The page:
The California Family Rights Act (CFRA) provides eligible employees with up to 12 weeks of leave for the birth of a child, the adoption of a child, or the placement of a child in foster care. This law also gives eligible employees the right to take a leave of absence in order to take care of themselves or a family member with a serious illness. No employee should have to worry about the consequences of requesting a medical leave of absence that they are entitled to under the CFRA. Fortunately, it is unlawful for an employer to retaliate against an employee who made this type of request.

Illegal Activity
If you discover that your employer is engaging in an illegal activity, you may be fearful of the consequences that you will face for reporting this activity to the authorities. But, you should never have to worry about doing the right thing. California Labor Code 1102.5 prohibits an employer from retaliating against an employee who has notified the authorities of illegal activity within the workplace.

If illegal activity is reported to the authorities, it’s possible that your employer will never know who actually reported it. As a result, management may retaliate against a number of people who they suspect of turning them in. But, this is also prohibited under California’s labor codes.

Employees may also find themselves in an uncomfortable position if their employer asks them to participate in an illegal activity. If this happens to you, don’t ever feel as if you need to comply with the request in order to keep your job. This labor code prohibits retaliation against employees who have refused to engage in illegal activity at their employer’s request.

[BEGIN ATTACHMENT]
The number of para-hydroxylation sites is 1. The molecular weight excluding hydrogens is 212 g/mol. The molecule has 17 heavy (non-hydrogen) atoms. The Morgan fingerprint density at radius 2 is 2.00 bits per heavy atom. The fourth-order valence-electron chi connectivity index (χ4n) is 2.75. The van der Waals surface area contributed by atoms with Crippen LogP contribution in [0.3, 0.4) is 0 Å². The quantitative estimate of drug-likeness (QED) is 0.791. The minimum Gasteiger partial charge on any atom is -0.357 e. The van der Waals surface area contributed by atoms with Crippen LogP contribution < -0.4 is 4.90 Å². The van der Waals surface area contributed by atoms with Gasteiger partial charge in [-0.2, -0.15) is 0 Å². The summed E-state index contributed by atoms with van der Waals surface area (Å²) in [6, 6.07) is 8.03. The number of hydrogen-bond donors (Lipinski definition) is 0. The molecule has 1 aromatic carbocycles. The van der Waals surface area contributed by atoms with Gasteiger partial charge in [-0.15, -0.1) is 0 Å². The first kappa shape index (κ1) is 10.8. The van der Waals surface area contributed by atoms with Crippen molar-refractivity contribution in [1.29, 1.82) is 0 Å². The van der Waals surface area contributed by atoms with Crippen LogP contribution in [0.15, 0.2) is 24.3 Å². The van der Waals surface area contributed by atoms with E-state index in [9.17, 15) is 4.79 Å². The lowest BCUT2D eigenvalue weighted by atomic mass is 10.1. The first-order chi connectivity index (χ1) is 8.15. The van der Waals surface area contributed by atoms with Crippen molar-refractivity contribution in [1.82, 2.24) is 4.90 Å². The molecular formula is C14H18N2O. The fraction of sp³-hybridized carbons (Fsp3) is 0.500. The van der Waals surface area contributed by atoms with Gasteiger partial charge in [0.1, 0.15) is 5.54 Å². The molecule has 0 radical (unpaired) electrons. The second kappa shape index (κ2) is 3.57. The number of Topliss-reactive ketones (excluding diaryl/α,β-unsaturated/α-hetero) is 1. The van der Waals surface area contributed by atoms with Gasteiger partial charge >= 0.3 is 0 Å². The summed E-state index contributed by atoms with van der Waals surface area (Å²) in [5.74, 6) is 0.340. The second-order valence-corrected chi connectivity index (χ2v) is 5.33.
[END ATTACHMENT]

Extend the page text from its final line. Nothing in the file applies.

Safety and Health Concerns
Employees may also feel obligated to speak out about health and safety issues, and if they do, they shouldn’t fear retaliation. Under California Labor Code 6310, employers are prohibited from retaliating against employees who have reported concerns related to the safety or health of the company’s employees. For instance, an employee who notifies authorities of unsafe working conditions cannot be fired, demoted, or retaliated against in any other way because of his decision to report his safety concerns. Employees who report work-related injuries or fatalities are also protected by this labor code.

If you work in the healthcare industry, you have a duty to care for the patients that come to you for help. This means if you discover a safety issue in a healthcare facility that could potentially harm patients, it’s important to report it to the appropriate authorities as soon as possible. Your employer cannot retaliate against you because you chose to report safety or health concerns internally or externally to a government entity or agency responsible for evaluating or accrediting the facility.

Legal Assistance for Retaliation Victims
Have you been retaliated against by your employer? If so, it’s important to seek legal representation from an experienced employment lawyer as soon as possible. The skilled team of attorneys at Javanmardi Law, P.C. will fight tirelessly for the justice that you deserve. To learn more about your legal options, call Javanmardi Law, P.C. at 818-714-1634 or email us at Peter@Javanmardilaw.com today.